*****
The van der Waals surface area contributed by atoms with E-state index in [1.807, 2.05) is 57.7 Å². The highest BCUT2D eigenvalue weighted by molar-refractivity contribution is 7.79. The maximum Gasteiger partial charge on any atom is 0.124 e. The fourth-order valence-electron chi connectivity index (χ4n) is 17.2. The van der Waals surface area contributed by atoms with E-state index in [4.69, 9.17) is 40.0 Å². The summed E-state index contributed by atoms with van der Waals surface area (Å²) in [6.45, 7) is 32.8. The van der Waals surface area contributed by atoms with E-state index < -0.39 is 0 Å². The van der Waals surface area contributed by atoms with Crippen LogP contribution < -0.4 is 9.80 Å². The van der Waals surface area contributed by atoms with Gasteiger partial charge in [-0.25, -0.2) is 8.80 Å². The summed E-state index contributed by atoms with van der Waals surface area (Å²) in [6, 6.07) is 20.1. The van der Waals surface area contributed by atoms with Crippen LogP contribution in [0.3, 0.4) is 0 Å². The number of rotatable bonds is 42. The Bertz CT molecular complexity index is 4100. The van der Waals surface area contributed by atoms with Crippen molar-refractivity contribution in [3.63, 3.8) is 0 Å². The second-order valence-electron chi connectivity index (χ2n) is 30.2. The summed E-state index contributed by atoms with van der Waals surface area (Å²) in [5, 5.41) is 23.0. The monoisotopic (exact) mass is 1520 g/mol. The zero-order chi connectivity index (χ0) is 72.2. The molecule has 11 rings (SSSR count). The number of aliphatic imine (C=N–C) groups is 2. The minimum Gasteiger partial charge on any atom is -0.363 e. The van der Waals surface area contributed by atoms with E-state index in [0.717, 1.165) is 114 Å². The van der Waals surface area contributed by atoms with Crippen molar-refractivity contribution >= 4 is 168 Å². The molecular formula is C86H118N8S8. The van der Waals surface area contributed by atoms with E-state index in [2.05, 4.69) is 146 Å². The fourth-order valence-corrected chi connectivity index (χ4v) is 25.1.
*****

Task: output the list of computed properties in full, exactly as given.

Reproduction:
The van der Waals surface area contributed by atoms with E-state index in [1.807, 2.05) is 57.7 Å². The highest BCUT2D eigenvalue weighted by molar-refractivity contribution is 7.79. The maximum Gasteiger partial charge on any atom is 0.124 e. The fourth-order valence-electron chi connectivity index (χ4n) is 17.2. The van der Waals surface area contributed by atoms with E-state index in [4.69, 9.17) is 40.0 Å². The summed E-state index contributed by atoms with van der Waals surface area (Å²) in [6.45, 7) is 32.8. The van der Waals surface area contributed by atoms with E-state index < -0.39 is 0 Å². The van der Waals surface area contributed by atoms with Crippen LogP contribution < -0.4 is 9.80 Å². The van der Waals surface area contributed by atoms with Gasteiger partial charge in [-0.25, -0.2) is 8.80 Å². The summed E-state index contributed by atoms with van der Waals surface area (Å²) in [6, 6.07) is 20.1. The van der Waals surface area contributed by atoms with Crippen LogP contribution in [0.3, 0.4) is 0 Å². The number of rotatable bonds is 42. The Bertz CT molecular complexity index is 4100. The van der Waals surface area contributed by atoms with Crippen molar-refractivity contribution in [3.63, 3.8) is 0 Å². The second-order valence-electron chi connectivity index (χ2n) is 30.2. The summed E-state index contributed by atoms with van der Waals surface area (Å²) in [5, 5.41) is 23.0. The monoisotopic (exact) mass is 1520 g/mol. The zero-order chi connectivity index (χ0) is 72.2. The molecule has 11 rings (SSSR count). The number of aliphatic imine (C=N–C) groups is 2. The minimum Gasteiger partial charge on any atom is -0.363 e. The van der Waals surface area contributed by atoms with E-state index in [0.717, 1.165) is 114 Å². The van der Waals surface area contributed by atoms with Crippen molar-refractivity contribution >= 4 is 168 Å². The molecular formula is C86H118N8S8. The van der Waals surface area contributed by atoms with E-state index in [2.05, 4.69) is 146 Å². The fourth-order valence-corrected chi connectivity index (χ4v) is 25.1.